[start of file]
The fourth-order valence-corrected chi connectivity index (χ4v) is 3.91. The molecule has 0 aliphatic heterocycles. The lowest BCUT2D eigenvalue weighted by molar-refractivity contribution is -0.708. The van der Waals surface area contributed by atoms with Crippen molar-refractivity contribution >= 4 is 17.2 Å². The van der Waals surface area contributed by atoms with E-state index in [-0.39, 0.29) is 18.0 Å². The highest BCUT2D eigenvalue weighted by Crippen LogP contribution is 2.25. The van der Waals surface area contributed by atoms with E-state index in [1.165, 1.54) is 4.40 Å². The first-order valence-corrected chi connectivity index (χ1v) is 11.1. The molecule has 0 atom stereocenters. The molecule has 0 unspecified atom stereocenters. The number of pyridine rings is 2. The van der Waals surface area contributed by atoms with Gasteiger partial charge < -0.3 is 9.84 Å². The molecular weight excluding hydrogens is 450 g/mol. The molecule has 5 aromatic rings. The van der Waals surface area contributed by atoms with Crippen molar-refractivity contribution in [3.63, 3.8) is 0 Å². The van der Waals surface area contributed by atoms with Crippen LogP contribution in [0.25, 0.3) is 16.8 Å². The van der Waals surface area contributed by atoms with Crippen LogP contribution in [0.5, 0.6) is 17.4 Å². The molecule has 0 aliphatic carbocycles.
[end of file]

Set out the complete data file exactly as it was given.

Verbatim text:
The fourth-order valence-corrected chi connectivity index (χ4v) is 3.91. The molecule has 0 aliphatic heterocycles. The lowest BCUT2D eigenvalue weighted by molar-refractivity contribution is -0.708. The van der Waals surface area contributed by atoms with Crippen molar-refractivity contribution >= 4 is 17.2 Å². The van der Waals surface area contributed by atoms with E-state index in [-0.39, 0.29) is 18.0 Å². The highest BCUT2D eigenvalue weighted by Crippen LogP contribution is 2.25. The van der Waals surface area contributed by atoms with E-state index in [1.165, 1.54) is 4.40 Å². The first-order valence-corrected chi connectivity index (χ1v) is 11.1. The molecule has 0 atom stereocenters. The molecule has 0 unspecified atom stereocenters. The number of pyridine rings is 2. The van der Waals surface area contributed by atoms with Gasteiger partial charge < -0.3 is 9.84 Å². The molecular weight excluding hydrogens is 450 g/mol. The molecule has 5 aromatic rings. The van der Waals surface area contributed by atoms with Crippen molar-refractivity contribution in [3.63, 3.8) is 0 Å². The van der Waals surface area contributed by atoms with Crippen LogP contribution in [0.25, 0.3) is 16.8 Å². The van der Waals surface area contributed by atoms with Crippen LogP contribution in [0.5, 0.6) is 17.4 Å². The molecule has 0 aliphatic carbocycles.